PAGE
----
Chronic radicular pain can occur after disc pathology and failed
back surgery. An evidence-based effective therapeutic option is not
available nor does a gold standard exist.
A randomized controlled trial to analyze the clinical efficacy of
percutaneous epidural lysis of adhesions in chronic radicular
Prospective randomized placebo controlled interventional trial.
Power calculation based on a feasibility trial.
Medical university centers.
Within 4 years a total of 381 patients with chronic radicular pain
lasting longer than 4 months which failed to respond to conservative
treatments were screened and 90 patients were enrolled. They were
randomly assigned to receive either percutaneous neurolysis or
placebo with concealed allocation in permuted blocks of 4 to 8,
stratified by treatment center. The primary outcome measure was the
differences in percent change of Oswestry Disability Index (ODI)
scores 3 months after intervention. Secondary outcome measures were
difference in percent change of ODI scores and Visual Analog Scale
(VAS) 6 and 12 months after intervention and success rates defined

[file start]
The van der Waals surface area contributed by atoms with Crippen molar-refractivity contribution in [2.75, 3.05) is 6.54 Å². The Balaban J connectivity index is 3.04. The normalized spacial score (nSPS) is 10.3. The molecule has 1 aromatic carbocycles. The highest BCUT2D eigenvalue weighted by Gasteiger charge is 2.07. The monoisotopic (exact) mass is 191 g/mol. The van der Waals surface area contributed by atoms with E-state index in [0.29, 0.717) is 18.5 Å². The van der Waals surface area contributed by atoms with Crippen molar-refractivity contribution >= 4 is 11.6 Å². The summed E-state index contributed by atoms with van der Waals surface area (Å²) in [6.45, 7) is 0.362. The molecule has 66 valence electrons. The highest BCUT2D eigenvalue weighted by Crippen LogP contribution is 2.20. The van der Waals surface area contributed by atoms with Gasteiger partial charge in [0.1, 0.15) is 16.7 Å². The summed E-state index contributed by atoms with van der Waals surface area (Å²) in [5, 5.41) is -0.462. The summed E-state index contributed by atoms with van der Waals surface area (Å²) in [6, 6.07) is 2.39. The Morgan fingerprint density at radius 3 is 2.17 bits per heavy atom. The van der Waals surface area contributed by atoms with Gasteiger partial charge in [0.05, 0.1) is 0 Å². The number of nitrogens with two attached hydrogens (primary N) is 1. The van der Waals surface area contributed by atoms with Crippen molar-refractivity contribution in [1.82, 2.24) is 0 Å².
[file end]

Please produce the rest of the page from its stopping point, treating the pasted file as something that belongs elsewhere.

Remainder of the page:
as at least 50% reduction in ODI scores and VAS scores (mean change
from baseline) at 3, 6, and 12 months after treatment. Explorative,
2-sided group comparisons for baseline characteristics between
active treatment and controls were done using the t-test for 2
independent samples for quantitative data and Fisher's exact test
for binary data.
The ODI and VAS scores as well as the success rates for ODI vs VAS
were significantly better 3, 6, and 12 months in the lysis group vs
the control group. The ODI in the lysis group improved from 55.3
± 11.6 to 26.4 ± 10.8 after 3 months. The placebo
group improved from 55.4 ± 11.5 to 41.8 ± 14.6 (P <
0.01). VAS improved from 6.7 ± 1.1 to 2.9 ± 1.9 in the
active group and from 6.7 ± 1.1 to 4.8 ± 2.2 (P <
0.01) after placebo. Twelve month follow-up shows further
improvement, the differences remain significant. In multiple linear
regression, forward and backward variable selection methods resulted
in the same covariate model confirming the univariate result for
group comparison in the primary analysis. No severe side effects
occurred but minor transient neurological effects such as partial
sensomotoric deficits did. One dura puncture and one catheter
displacement were found.
Specific effects of single treatment components cannot be specified
because there was no imaging examination after treatment.
Based on the findings of our study as well as other studies, we
believe the minimally invasive percutaneous adhesiolysis procedure
should be the first choice treatment option for patients with
chronic lumbosacral radicular pain who present with clinical history
and findings similar to those of the patients enrolled in our study.